1. Be involved. Join a club, a sports team, the musical, run for class officer. These are things you won’t be able to do 10 years from now. I know right now you just want to be 25 out on your own and making your own decisions outside of these walls but when you’re 25 you probably won’t be able to casually paint your entire body blue on a Friday night or spend the afternoon building a giant paper mache rock for a homecoming float. This is your time to figure out who you are and what you like. High school has a tendency to create molds for people. You fit into a select category whether it be “athlete”, “band nerd”, “drama queen”, what have you. Break out of that mold. Cross the lines. If you’ve played sports your whole life, join academic team. If you’ve never so much as played a recorder, join the band. Some of my favorite high school experiences were things that some people gave me a hard time for doing. Experiment with what you like and who you are. Go to the football games, tennis matches, cross country meets. Make it your goal to attend one of every kind of sporting event your school offers (yes, even wrestling meets). You are not too cool for homecoming or a student section, just go. Those atypical high school things like prom and pep rallies are only things you get to do when you’re about 17, appreciate that.                                                                                                                  IMG_5406IMG_4606IMG_5861
  2. Be positive. Your attitude is everything. I’m sure you’ve probably seen that on a cartoon poster or two plastered beside a chalkboard. But really high school is what you make of it. If you choose to be miserable, you will be. My freshman year I chose to be miserable and by December I was signed up to visit a private school. That same month I started basketball cheer and suddenly being miserable didn’t seem like such a good choice anymore. I graduated from this same school 4 years later. You get to decide whether you’re going to have a good high school experience or not. It won’t all be winning homecoming queen or the state championship, but it’s an experience and if you’re the same person when you graduate as you were when you walked in those doors as a freshman, you’ve done it wrong. Grow, learn and experience everyday. Embrace where you are right now and know while these might not be the best four years of your life (I hope for your sake they are not), these years are valid and you can choose to be happy.                                                                                         IMG_1674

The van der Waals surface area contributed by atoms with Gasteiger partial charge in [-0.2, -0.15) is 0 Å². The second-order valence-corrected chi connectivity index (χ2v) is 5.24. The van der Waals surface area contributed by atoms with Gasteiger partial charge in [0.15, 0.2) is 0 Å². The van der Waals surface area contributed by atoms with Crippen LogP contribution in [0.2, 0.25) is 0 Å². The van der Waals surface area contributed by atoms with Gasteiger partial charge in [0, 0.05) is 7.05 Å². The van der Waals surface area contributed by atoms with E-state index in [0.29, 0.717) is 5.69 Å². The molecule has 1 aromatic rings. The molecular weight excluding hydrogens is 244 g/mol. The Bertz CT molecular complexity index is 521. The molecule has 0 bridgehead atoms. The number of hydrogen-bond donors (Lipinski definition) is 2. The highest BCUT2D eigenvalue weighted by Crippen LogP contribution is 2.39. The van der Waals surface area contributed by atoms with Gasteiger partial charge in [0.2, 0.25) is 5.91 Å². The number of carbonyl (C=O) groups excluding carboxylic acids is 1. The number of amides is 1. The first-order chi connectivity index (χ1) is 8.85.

3. Be aware. Don’t forget this isn’t forever. The day will come, sooner rather than later, that some well-meaning adult will question you about your life plan and it’s a good idea to at least pretend you have one. That freshman history class WILL be on the transcript you send to colleges. That final exam does matter. Please please please try. You’re setting up a pretty vital stepping stone for the rest of your life. In a world with increasing importance placed on education, a high school diploma is essential. Also fun fact: if you don’t like a teacher, doing badly in their class hurts YOU more than them, don’t take that method of revenge. Take electives: symphonic band, digital photography, sports lit, etc. but keeping that diploma in the back of your mind always. “Real life” comes faster than you think.IMG_6120

You will mess up and there will be Mondays where you just can’t get out of bed at 6 am. You might fail a few tests and overhear a few untrue rumors about yourself. But overall I hope that you dance at your senior prom and I hope when you walk across that stage at graduation there’s a tiny part of you that knows you’re gonna miss it.

Hello world!

Hello world!

To be perfectly honest, I’m not entirely sure what I am doing on here. But I figured if dogs can write blogs now, what’s stopping me? So this is my life, or at least a little of it. This is a freshly graduated 18 year old girl who’s leaving for college in 5 weeks and got 4 hours of sleep last night’s attempt at online content. Bear with me. I suppose this is more so for myself so in 3-5 years I can look back and laugh at everything I thought/wore/did as a brand new “adult” and pretend I’ve gotten so much better at adult-ing since I’ve turned 25. So hi 25 year old me please tell me you’ve learned how to do laundry and cook something other than cereal. Because so far today 18 year old me hasn’t even gotten dressed and it may or may not be 4:04 pm… This should be good.